The following checklists are simply designed to help keep yourself organized when preparing for a training flight. 1

First Flight Lesson Preparation

  1. Review the Flight Rules and Safety Precautions, which are effectively the core safety rules for the school's flight training operations.  While much of the content will be familiar, you have to start somewhere, and you will at least be familiar with the activities and concepts which make up the rules.
  2. Review the "Pre-flight Inspection" checklist for your aircraft, as outlined in the Pilot Operating Handbook--your Flight Instructor will begin right away with getting you involved in this crucial pre-flight task required by the pilot.
  3. Read and study the first part of your Flight Training Manual up to and including Attitudes and Movements--the name of your first lesson.
  4. Read and study the first part of the Langley Flying School Flight Training Handbook, also up to and including Attitudes and Movements.
  5. Read and review the Flight Operations Notices, which are published on the school's website--these are notices to student crucial for operational safety.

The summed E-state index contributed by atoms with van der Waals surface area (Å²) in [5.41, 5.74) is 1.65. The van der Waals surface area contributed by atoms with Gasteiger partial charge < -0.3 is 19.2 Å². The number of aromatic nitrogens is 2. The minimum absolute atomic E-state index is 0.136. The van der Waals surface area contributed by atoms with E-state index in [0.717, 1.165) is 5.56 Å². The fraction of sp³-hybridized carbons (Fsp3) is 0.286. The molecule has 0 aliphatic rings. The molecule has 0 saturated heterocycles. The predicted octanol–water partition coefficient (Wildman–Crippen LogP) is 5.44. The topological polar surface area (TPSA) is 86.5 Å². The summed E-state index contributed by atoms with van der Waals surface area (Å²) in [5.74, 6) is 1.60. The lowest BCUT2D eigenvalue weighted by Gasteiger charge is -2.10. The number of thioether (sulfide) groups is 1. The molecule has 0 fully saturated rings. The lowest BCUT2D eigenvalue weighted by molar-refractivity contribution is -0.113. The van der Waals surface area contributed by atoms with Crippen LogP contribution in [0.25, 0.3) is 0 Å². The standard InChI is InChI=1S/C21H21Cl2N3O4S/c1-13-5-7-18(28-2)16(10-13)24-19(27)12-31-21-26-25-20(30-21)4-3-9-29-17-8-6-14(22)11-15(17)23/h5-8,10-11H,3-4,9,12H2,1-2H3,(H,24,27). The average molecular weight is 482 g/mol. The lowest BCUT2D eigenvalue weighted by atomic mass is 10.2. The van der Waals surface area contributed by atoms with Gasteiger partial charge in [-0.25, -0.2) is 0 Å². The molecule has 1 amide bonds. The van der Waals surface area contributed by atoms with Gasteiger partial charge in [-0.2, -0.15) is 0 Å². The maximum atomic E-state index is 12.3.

6. Read and review the Flight Operations Safety Threat List, so you are familiar with key safety issues facing student pilots and the mitigation measures in place to minimize their threat.
  7. Read and become familiar with the LFS Operations and Fleet Status Report, which is review on a daily basis by operational staff and updated as required.


Langley Flying School electronic flight training records for weight and balance control.  Langley Flying School.

  1. Begin with a review of the current and forecast flight conditions published by NavCanada, which should include a review of the TAF for Abbotsford Airport—CYXX (the nearest airport for which a TAF is published), the GFA for the Pacific Region, and Local West Coast GFA (the Soiuth sector).  These are available through links the Observation and Forecast page of the NavCanada Aviation Weather Website.
  2. Contact the Kamloops Flight Information Centre via toll-free telephone at 1-866-541-4101 and request a "briefing" for your training flight (see discussions regarding a FSS briefing).
  3. Examine the Journey Log for your aircraft with specific concern to some key items.  Note the current "air time" on the aircraft, so that you confirm the airtime shown on the LFS dispatch software—Flight School Record--tis correct.  Go to the back of the Journey Log and examine the "Deferred Defects List" and note any defects that have been deferred and are therefore outstanding—this too will be compared to the list depicted in the Flight School Record dispatch software.
  4. Conduct a thorough pre-flight inspection (walk-around) of your aircraft.
  5. Log onto the LFS dispatch system and read and sign any current Flight Operations Notices—note that these are also published online, and can be read before your training flight booking.